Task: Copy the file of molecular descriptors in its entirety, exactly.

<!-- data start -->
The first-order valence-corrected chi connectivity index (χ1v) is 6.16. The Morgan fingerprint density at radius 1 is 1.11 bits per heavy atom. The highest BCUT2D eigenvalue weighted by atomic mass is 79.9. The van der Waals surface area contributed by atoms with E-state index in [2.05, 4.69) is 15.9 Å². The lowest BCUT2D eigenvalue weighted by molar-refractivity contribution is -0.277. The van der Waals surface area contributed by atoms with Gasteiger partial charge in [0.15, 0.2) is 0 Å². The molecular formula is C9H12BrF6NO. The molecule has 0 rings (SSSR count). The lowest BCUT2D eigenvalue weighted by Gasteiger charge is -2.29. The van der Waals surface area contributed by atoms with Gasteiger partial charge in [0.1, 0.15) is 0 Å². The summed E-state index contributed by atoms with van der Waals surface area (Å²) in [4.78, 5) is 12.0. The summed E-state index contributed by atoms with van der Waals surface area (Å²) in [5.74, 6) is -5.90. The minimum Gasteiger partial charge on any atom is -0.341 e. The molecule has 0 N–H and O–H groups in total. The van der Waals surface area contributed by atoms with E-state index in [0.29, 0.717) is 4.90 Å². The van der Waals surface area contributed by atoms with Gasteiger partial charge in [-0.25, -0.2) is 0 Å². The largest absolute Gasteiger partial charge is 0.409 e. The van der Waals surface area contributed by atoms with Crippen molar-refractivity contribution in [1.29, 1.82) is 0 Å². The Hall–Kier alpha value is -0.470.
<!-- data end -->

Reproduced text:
The first-order valence-corrected chi connectivity index (χ1v) is 6.16. The Morgan fingerprint density at radius 1 is 1.11 bits per heavy atom. The highest BCUT2D eigenvalue weighted by atomic mass is 79.9. The van der Waals surface area contributed by atoms with E-state index in [2.05, 4.69) is 15.9 Å². The lowest BCUT2D eigenvalue weighted by molar-refractivity contribution is -0.277. The van der Waals surface area contributed by atoms with Gasteiger partial charge in [0.15, 0.2) is 0 Å². The molecular formula is C9H12BrF6NO. The molecule has 0 rings (SSSR count). The lowest BCUT2D eigenvalue weighted by Gasteiger charge is -2.29. The van der Waals surface area contributed by atoms with Gasteiger partial charge in [0.1, 0.15) is 0 Å². The summed E-state index contributed by atoms with van der Waals surface area (Å²) in [4.78, 5) is 12.0. The summed E-state index contributed by atoms with van der Waals surface area (Å²) in [5.74, 6) is -5.90. The minimum Gasteiger partial charge on any atom is -0.341 e. The molecule has 0 N–H and O–H groups in total. The van der Waals surface area contributed by atoms with E-state index in [0.29, 0.717) is 4.90 Å². The van der Waals surface area contributed by atoms with Gasteiger partial charge in [-0.25, -0.2) is 0 Å². The largest absolute Gasteiger partial charge is 0.409 e. The van der Waals surface area contributed by atoms with Crippen molar-refractivity contribution in [1.29, 1.82) is 0 Å². The Hall–Kier alpha value is -0.470.